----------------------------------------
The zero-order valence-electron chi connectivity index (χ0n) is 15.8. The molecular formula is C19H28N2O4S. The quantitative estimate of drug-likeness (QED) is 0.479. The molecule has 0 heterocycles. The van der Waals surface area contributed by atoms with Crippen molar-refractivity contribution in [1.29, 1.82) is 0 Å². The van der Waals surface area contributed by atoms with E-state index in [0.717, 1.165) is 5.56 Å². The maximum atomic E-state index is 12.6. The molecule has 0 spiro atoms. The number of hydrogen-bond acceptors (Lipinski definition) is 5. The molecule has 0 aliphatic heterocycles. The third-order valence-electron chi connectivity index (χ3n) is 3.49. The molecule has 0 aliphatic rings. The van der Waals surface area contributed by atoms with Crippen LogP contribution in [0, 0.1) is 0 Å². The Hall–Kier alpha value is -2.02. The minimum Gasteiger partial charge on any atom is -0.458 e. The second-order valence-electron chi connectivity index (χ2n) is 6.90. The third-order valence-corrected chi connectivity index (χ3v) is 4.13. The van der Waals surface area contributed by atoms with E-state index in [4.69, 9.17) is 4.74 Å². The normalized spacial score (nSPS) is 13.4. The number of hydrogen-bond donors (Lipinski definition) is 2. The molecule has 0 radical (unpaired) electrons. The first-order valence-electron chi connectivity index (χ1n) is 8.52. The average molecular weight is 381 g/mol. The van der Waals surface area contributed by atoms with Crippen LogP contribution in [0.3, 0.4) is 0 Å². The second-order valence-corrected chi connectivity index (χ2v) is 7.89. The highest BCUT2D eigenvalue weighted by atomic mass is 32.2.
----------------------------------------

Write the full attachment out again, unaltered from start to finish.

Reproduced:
The zero-order valence-electron chi connectivity index (χ0n) is 15.8. The molecular formula is C19H28N2O4S. The quantitative estimate of drug-likeness (QED) is 0.479. The molecule has 0 heterocycles. The van der Waals surface area contributed by atoms with Crippen molar-refractivity contribution in [1.29, 1.82) is 0 Å². The van der Waals surface area contributed by atoms with E-state index in [0.717, 1.165) is 5.56 Å². The maximum atomic E-state index is 12.6. The molecule has 0 spiro atoms. The number of hydrogen-bond acceptors (Lipinski definition) is 5. The molecule has 0 aliphatic heterocycles. The third-order valence-electron chi connectivity index (χ3n) is 3.49. The molecule has 0 aliphatic rings. The van der Waals surface area contributed by atoms with Crippen LogP contribution in [0, 0.1) is 0 Å². The Hall–Kier alpha value is -2.02. The minimum Gasteiger partial charge on any atom is -0.458 e. The second-order valence-electron chi connectivity index (χ2n) is 6.90. The third-order valence-corrected chi connectivity index (χ3v) is 4.13. The van der Waals surface area contributed by atoms with E-state index in [4.69, 9.17) is 4.74 Å². The normalized spacial score (nSPS) is 13.4. The number of hydrogen-bond donors (Lipinski definition) is 2. The molecule has 0 radical (unpaired) electrons. The first-order valence-electron chi connectivity index (χ1n) is 8.52. The average molecular weight is 381 g/mol. The van der Waals surface area contributed by atoms with Crippen LogP contribution in [0.3, 0.4) is 0 Å². The second-order valence-corrected chi connectivity index (χ2v) is 7.89. The highest BCUT2D eigenvalue weighted by atomic mass is 32.2.